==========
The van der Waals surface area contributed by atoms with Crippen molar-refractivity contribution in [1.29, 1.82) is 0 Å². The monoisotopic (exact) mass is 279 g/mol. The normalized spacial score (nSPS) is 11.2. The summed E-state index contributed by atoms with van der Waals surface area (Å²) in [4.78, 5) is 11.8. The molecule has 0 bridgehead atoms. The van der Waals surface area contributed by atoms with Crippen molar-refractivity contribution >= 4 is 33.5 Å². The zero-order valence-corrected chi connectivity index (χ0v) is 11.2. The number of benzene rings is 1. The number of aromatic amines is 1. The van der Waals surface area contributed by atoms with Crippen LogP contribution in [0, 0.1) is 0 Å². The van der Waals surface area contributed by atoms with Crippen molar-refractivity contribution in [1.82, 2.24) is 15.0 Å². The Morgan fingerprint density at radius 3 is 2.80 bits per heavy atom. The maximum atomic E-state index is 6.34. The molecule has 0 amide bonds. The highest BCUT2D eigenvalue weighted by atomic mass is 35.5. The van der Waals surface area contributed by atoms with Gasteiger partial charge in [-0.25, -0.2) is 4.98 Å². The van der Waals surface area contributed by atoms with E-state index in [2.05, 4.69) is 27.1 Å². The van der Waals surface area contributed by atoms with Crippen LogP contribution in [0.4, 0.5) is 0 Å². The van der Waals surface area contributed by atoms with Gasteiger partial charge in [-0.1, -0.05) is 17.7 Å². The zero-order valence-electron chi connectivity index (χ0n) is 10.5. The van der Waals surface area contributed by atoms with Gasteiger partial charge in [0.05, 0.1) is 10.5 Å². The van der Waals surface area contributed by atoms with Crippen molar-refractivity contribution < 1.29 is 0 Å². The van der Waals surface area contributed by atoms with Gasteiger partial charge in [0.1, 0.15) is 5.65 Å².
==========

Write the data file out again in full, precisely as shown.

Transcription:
The van der Waals surface area contributed by atoms with Crippen molar-refractivity contribution in [1.29, 1.82) is 0 Å². The monoisotopic (exact) mass is 279 g/mol. The normalized spacial score (nSPS) is 11.2. The summed E-state index contributed by atoms with van der Waals surface area (Å²) in [4.78, 5) is 11.8. The molecule has 0 bridgehead atoms. The van der Waals surface area contributed by atoms with Crippen molar-refractivity contribution >= 4 is 33.5 Å². The zero-order valence-corrected chi connectivity index (χ0v) is 11.2. The number of benzene rings is 1. The number of aromatic amines is 1. The van der Waals surface area contributed by atoms with Crippen LogP contribution in [0, 0.1) is 0 Å². The van der Waals surface area contributed by atoms with Crippen molar-refractivity contribution in [1.82, 2.24) is 15.0 Å². The Morgan fingerprint density at radius 3 is 2.80 bits per heavy atom. The maximum atomic E-state index is 6.34. The molecule has 0 amide bonds. The highest BCUT2D eigenvalue weighted by atomic mass is 35.5. The van der Waals surface area contributed by atoms with Gasteiger partial charge in [-0.25, -0.2) is 4.98 Å². The van der Waals surface area contributed by atoms with E-state index in [2.05, 4.69) is 27.1 Å². The van der Waals surface area contributed by atoms with Crippen LogP contribution in [0.4, 0.5) is 0 Å². The van der Waals surface area contributed by atoms with Gasteiger partial charge in [-0.1, -0.05) is 17.7 Å². The zero-order valence-electron chi connectivity index (χ0n) is 10.5. The van der Waals surface area contributed by atoms with Gasteiger partial charge in [0.05, 0.1) is 10.5 Å². The van der Waals surface area contributed by atoms with Crippen molar-refractivity contribution < 1.29 is 0 Å². The van der Waals surface area contributed by atoms with Gasteiger partial charge in [0.1, 0.15) is 5.65 Å².